A God Delusion: Josh Timonen v. Richard Dawkins

One sad aspect of the lawsuit recently filed against Josh Timonen by Richard Dawkins is the way that it has inadvertently played out the atheist script generally: reduce an ontological mystery (a mystery of being) to a mere problem or function for rational tallying and management (akin to the tidy plotline of a Scooby Doo  cartoon). 

Over the past several years, the 70-something Richard Dawkins had clearly latched onto the 20-something Josh Timonen as a father to a son. He loved  Josh Timonen. And he gave Timonen the keys, as it were, to his institutional car (management of the website, the website’s store, etc). Dawkins even dedicated his 2009 book, The Greatest Show on Earth, to Timonen. In the mystery of why one human heart latches onto another human heart without limit, Richard Dawkins gave himself to Josh Timonen and not to another. He trusted him explicitly and defended him adamantly against criticism. Like the experience of qualia (the subjective experience, say, of green as green), love is something you either have or you don’t, and the reasons for it are frequently too varied and complex to trace. Love, like color perception and consciousness in general, appears to be overdetermined, and explainable, if at all, only in obituary, in retrospect. It is something that passes by unannounced, a visitation—a profound ontological mystery.

And its betrayal leads to retreat.

The death of love, in other words, lapses into function—a reduction that makes it no longer recognizable, something merely material. This is Keats’s unweaving of the rainbow, and Wordsworth’s murdering to dissect. Josh Timonen, once a part of Richard Dawkins’s informal family, now appears, as Courthouse News Service reports, headed for the dissection table of a court of law:

Dawkins says he asked Timonen to run the store through his company, Upper Branch Productions. Timonen took the reins, Dawkins says, and ran the online store for 3 years, during which he claimed the store cleared only $30,000 and “was just squeaking by.” But the scientist says Timonen actually pocketed $375,000. Dawkins says he found out about the scam this year, when the Foundation decided to wrest control of the store from Timonen. Timonen handed over financial books that detailed his embezzlement, Dawkins says, including $500 meals, trips to Timberline Lodge in Oregon and the Malibu Beach Inn, and $314,000 in “salaries” paid to Timonen and his girlfriend -though Timonen and the Foundation agreed that the $278,000 it was aware of paying him would be his combined salary for running the store and performing his other duties. Timonen’s ”significantly older” girlfriend, defendant Maureen Norton, allegedly used at least $100,000 of the charity’s money to upgrade her Sherman Oaks home before she put it on the market. A recent real estate listing describes improvements such as a “custom backyard pool and spa area with a wonderful waterfall and glass block fire pit plus custom seating for the ultimate outdoor living and entertaining experience,” according to the complaint. Dawkins claims Timonen made off with 92 percent of the money generated at the store in 3 years.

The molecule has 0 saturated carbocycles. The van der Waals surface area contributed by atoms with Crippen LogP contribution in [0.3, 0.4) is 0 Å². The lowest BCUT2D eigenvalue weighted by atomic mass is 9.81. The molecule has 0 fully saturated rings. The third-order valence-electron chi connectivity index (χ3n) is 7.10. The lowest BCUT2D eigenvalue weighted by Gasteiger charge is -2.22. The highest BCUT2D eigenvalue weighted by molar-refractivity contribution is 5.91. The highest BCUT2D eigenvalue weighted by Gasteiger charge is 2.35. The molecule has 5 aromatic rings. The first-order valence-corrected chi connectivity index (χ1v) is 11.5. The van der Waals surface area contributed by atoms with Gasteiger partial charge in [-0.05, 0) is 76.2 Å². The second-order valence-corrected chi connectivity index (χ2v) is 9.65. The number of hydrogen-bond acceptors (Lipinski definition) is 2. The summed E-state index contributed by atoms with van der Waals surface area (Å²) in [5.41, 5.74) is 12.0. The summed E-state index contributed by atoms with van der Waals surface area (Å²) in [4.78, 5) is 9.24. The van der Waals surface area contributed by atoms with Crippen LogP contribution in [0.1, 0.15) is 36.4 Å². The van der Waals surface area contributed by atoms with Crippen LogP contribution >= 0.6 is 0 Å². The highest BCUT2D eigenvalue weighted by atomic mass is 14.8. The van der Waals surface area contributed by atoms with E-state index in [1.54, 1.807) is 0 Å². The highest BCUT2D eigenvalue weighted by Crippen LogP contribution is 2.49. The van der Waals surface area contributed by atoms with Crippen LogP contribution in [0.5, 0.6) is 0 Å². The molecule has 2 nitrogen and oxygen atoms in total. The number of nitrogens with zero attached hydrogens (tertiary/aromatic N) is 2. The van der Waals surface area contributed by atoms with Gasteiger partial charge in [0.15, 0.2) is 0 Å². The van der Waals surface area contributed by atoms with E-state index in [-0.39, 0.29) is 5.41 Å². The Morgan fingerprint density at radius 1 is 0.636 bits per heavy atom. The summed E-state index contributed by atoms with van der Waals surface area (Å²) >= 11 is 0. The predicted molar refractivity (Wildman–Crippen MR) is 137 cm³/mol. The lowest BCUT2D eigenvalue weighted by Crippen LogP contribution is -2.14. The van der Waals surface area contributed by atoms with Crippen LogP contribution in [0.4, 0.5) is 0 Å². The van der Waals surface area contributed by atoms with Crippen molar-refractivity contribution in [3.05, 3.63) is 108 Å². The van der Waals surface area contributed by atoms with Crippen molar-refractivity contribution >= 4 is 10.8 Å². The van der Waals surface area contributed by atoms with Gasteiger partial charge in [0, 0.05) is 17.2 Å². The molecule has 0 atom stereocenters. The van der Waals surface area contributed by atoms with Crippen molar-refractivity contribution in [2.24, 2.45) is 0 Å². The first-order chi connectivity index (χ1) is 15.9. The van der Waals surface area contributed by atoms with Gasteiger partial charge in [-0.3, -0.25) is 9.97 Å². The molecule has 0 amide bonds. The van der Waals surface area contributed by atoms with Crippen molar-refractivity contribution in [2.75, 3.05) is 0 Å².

Richard Dawkins’s 18 page court-filed complaint against Timonen is the reduction that occurs upon a perceived betrayal of love. It is the way you respond to someone who is no longer a part of your family. You tally up accounts; you make what was once a spiritual exchange a material exchange—an exchange of money. The spell is broken. Matter is what was really real  all along. You were subject to an error of the open heart, a delusion brought by the visiting god of love, a god delusion.